- Asia / Pacific
- Europe and Central Asia
- Latin America / Caribbean
- Middle East
- North America
Sectors of activity
Environmental Services, Buildings and construction, Scientific Research, Development and Innovation, Public Procurement, Industrial Sector
Type of initiative
Education & Awareness Raising, Policy Frameworks & Tools, Research, Analysis, Assessment
Type of lead actor
Government / public sector
The growth of global urban population drives unprecedented construction, resulting in embodied carbon emissions from new buildings alone to excess of 100 gigatons by 2060. If all construction activity, including infrastructure and renovations, are included, the global construction activity carbon until 2060 is set to exceed 230 gigatons, unless carbon intensity is drastically cut.
Embodied carbon has a short-term climate impact. If energy grids decarbonize, the embodied carbon from new buildings may remain the higher long-term emissions driver as well. As buildings become more energy-efficient and use more renewable energy sources, the proportional share of embodied carbon grows.
This review analyzed environmental sustainability certifications and regulations applied to construction works used at least regionally. The study identified 156 such systems, of which 105 include measures addressing embodied carbon directly. National systems were identified in 26 countries.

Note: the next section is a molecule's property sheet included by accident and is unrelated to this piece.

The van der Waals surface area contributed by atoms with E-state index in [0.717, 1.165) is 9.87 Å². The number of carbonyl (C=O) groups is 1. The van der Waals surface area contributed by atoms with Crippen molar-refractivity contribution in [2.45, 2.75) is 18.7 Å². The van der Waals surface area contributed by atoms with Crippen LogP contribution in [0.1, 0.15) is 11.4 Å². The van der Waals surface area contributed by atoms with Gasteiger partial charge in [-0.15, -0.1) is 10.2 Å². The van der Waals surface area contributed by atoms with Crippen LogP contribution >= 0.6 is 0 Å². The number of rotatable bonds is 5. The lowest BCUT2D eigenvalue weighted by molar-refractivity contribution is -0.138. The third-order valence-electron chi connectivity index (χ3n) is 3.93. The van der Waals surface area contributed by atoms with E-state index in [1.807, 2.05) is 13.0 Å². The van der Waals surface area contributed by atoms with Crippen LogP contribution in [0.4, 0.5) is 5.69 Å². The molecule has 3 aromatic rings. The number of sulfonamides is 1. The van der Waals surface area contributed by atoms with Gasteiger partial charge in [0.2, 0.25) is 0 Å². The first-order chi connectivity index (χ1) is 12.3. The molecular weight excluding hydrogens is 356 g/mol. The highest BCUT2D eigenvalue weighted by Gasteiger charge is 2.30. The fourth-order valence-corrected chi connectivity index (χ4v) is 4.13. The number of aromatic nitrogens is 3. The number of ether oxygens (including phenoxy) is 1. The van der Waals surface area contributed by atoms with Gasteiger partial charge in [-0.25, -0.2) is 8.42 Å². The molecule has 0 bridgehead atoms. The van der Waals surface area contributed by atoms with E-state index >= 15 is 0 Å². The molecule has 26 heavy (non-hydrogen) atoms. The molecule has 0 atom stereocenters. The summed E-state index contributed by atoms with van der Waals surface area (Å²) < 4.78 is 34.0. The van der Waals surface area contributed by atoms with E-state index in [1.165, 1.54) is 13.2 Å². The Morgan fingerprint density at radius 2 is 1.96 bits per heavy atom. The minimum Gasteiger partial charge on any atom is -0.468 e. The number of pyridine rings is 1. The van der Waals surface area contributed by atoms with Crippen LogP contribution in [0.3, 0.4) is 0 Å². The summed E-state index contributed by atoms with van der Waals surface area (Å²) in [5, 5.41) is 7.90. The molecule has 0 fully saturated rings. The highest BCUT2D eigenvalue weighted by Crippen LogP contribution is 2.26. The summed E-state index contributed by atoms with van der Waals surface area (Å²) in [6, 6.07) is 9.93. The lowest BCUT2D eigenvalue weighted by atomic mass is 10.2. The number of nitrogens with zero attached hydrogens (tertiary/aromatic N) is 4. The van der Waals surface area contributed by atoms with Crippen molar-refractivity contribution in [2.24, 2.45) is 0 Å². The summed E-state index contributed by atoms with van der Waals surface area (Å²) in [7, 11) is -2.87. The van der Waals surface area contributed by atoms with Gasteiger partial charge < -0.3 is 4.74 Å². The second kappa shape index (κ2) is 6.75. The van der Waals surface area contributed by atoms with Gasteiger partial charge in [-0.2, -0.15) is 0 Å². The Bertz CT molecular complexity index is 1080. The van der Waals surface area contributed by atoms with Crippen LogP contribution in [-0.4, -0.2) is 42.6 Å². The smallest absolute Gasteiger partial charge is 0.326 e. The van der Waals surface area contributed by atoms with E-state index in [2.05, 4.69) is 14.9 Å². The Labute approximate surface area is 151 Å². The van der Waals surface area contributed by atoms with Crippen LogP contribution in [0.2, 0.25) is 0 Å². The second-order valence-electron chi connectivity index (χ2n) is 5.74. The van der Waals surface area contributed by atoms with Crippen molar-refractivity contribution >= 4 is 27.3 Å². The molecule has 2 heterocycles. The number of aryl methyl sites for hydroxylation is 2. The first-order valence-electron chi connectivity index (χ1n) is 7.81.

Embodied carbon is addressed with methods of different carbon reduction efficiency, including carbon reporting, comparison in design, carbon rating, carbon caps, and mandatory offsetting. Embodied carbon reduction methods also vary in the ways the performance is rated, and if low-carbon product selection is included as a complementary measure.
Results are reported and analyzed for five global regions, in addition with all internationally used systems and civil engineering works-targeting systems analyzed separately. Regions differ significantly in terms of prevalence of embodied carbon targeting, as well as the level of sophistication for its reduction.
The report concludes with an explanation of the identified best practices for embodied carbon reduction, highlighting of the successful cases of embodied carbon reduction in certification, regulation, and infrastructure, as well as an outlook for embodied carbon reduction in the future.
The Embodied Carbon Review is planned to be updated from time to time. Updates will be available on www.oneclicklca.com/embodied-carbon-review.
The Embodied Carbon Review has been published and it is available for public download at: https://www.oneclicklca.com/embodied-carbon-review/
Impact and Results
The Embodied Carbon Review has been shared and downloaded hundreds of times by professionals all over the world who are interested in the status quo, outlook, and best practices for embodied carbon reduction.
We expect it to become a valuable tool for policymakers worldwide to address climate action goals at local and global levels.
Next steps and how to get involved
The Embodied Carbon Review is planned to be updated from time to time. Updates will be available on www.embodiedcarbonreview.com or at www.oneclicklca.com/embodied-carbon-review, where you can also download the current version.
For questions about The Embodied Carbon Review, please contact:
Panu Pasanen, Chief Executive Officer, Bionova Ltd
firstname.lastname@example.org, with a copy to email@example.com
Mobile +358 44 2871 722